The Quiet American

by Graham Greene

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How does The Quite American use literary devices to demonstrate the lack of accountability and transparency within authoritarian governments?

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Some literary devices that Graham Greene uses in The Quiet American to demonstrate the lack of accountability and transparency within authoritarian governments include point of view, flashbacks, and symbolism.

Greene’s novel is told through the perspective of the journalist Thomas Fowler. Using first-person narration, Greene filters almost everything, including the machinations of the government in Vietnam, through Fowler. With this literary device in tow, Greene explicitly addresses corruption in the government early on in the novel when Fowler declares, “Legality was not essential in a country at war.”

Immediately following this nefarious statement, Greene uses another literary device, the flashback, to illustrate the clandestine character of authoritarian governments. Fowler remembers a nameless man who had “suddenly and inexplicably lost his cook.” Fowler speculates about what might have happened to the cook. Perhaps he joined the communists, became a member of a private army, turned into a pimp, or folded under questioning. Whatever occurred, none of the scenarios come across as overtly honest or honorable. Thus, the flashback reflects the intrigue and scheming of the unjust government.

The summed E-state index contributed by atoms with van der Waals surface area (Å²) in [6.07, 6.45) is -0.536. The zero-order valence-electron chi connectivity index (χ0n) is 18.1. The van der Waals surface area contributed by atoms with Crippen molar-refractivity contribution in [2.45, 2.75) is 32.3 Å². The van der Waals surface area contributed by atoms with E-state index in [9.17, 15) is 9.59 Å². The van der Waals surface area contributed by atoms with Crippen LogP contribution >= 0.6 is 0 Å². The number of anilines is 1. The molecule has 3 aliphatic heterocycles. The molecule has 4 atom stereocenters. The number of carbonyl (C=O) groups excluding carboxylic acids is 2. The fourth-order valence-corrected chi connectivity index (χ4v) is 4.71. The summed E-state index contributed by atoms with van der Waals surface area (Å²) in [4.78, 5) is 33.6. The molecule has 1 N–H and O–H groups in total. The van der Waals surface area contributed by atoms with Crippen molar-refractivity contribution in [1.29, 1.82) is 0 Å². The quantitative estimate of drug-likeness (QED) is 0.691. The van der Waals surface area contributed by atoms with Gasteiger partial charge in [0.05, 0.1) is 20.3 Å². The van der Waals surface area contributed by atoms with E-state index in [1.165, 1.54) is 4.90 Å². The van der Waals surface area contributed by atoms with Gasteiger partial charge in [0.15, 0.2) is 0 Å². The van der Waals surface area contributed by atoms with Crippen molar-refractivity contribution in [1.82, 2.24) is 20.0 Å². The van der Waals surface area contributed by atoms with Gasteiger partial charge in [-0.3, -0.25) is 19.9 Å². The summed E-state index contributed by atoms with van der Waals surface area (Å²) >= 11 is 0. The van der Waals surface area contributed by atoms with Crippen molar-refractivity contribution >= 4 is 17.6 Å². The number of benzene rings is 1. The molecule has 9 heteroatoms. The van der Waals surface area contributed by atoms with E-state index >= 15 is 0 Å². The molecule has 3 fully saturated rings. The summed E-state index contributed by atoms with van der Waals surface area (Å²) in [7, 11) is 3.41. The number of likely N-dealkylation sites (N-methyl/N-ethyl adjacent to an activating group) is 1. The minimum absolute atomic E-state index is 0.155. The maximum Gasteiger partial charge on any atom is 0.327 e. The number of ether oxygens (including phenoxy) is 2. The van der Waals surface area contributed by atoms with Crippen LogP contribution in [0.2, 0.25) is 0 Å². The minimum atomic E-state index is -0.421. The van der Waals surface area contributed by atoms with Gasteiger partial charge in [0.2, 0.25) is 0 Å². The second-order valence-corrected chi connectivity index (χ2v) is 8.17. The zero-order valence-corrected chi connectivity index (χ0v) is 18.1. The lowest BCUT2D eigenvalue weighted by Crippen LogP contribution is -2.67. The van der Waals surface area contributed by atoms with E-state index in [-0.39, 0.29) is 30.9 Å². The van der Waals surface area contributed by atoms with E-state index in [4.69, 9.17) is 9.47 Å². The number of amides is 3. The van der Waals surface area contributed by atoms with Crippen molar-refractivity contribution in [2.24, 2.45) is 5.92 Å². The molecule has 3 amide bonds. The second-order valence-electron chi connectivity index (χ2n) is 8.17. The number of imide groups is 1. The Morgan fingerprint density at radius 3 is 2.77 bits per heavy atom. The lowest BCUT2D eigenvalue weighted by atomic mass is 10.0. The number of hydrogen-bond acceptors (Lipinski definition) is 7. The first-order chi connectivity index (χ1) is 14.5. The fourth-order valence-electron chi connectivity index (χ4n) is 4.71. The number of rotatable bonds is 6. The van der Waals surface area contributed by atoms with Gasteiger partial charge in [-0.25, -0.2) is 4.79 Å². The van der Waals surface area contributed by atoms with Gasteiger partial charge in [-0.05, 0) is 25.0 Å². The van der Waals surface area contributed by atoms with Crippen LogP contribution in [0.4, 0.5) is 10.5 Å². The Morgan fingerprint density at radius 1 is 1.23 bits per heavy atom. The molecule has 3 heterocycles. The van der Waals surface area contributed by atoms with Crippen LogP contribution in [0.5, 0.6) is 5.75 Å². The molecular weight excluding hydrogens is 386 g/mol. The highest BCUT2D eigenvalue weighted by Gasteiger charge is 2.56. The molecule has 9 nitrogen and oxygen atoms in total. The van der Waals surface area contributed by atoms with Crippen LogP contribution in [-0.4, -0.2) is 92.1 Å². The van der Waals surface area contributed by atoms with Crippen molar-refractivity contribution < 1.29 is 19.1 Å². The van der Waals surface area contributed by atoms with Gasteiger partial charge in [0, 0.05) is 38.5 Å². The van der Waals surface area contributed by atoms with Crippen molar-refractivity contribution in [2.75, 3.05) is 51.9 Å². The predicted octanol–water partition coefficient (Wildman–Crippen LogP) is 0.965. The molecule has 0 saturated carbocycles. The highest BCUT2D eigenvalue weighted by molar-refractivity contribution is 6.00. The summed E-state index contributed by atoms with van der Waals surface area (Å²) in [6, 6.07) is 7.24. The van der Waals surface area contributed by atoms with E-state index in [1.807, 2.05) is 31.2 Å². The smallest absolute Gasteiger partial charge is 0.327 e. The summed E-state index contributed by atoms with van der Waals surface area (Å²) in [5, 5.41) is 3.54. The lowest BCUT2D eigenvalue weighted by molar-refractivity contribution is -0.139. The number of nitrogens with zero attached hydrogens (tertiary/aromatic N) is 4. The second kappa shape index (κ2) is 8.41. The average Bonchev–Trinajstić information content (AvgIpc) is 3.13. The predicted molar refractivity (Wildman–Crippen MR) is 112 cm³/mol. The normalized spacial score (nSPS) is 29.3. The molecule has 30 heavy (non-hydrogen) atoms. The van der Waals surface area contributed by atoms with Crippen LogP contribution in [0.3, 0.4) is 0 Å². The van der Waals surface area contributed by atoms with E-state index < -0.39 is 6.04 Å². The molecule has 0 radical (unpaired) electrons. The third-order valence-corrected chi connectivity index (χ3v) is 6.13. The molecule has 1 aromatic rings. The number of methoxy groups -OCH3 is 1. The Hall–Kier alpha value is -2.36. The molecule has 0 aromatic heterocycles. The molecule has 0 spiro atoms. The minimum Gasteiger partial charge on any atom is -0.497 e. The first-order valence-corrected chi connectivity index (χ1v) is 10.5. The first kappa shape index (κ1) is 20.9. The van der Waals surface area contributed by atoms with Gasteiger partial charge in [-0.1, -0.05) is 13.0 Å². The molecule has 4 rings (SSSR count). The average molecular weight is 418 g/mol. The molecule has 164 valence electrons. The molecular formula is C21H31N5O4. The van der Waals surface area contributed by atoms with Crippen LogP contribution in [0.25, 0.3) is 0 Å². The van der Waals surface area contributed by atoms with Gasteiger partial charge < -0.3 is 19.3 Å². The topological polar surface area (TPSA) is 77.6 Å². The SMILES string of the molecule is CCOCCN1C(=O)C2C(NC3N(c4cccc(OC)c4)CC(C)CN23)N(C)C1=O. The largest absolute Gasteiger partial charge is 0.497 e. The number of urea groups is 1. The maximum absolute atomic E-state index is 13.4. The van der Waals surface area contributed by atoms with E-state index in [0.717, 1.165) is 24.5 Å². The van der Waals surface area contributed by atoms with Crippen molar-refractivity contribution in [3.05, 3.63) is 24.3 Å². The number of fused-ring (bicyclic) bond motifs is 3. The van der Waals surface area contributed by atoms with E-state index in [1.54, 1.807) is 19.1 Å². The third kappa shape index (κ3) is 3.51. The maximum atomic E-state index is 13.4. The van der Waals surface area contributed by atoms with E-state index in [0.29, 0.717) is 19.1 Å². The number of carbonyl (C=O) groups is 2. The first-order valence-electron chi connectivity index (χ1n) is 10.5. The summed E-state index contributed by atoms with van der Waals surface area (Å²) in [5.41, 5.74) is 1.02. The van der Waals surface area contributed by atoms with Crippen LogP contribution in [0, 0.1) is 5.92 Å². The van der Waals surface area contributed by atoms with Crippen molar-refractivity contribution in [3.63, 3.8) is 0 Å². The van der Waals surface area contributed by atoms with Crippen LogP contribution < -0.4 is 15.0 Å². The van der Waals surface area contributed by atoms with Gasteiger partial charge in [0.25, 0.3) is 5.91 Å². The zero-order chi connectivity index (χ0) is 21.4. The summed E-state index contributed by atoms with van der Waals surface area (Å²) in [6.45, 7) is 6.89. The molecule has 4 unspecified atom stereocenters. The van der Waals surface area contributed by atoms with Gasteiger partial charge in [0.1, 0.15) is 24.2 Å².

A third literary device to consider is symbolism. One could argue that Fowler’s deceptive relationship with his wife and Phuong can be read as representing the underhanded dealings between the iniquitous government and its people.

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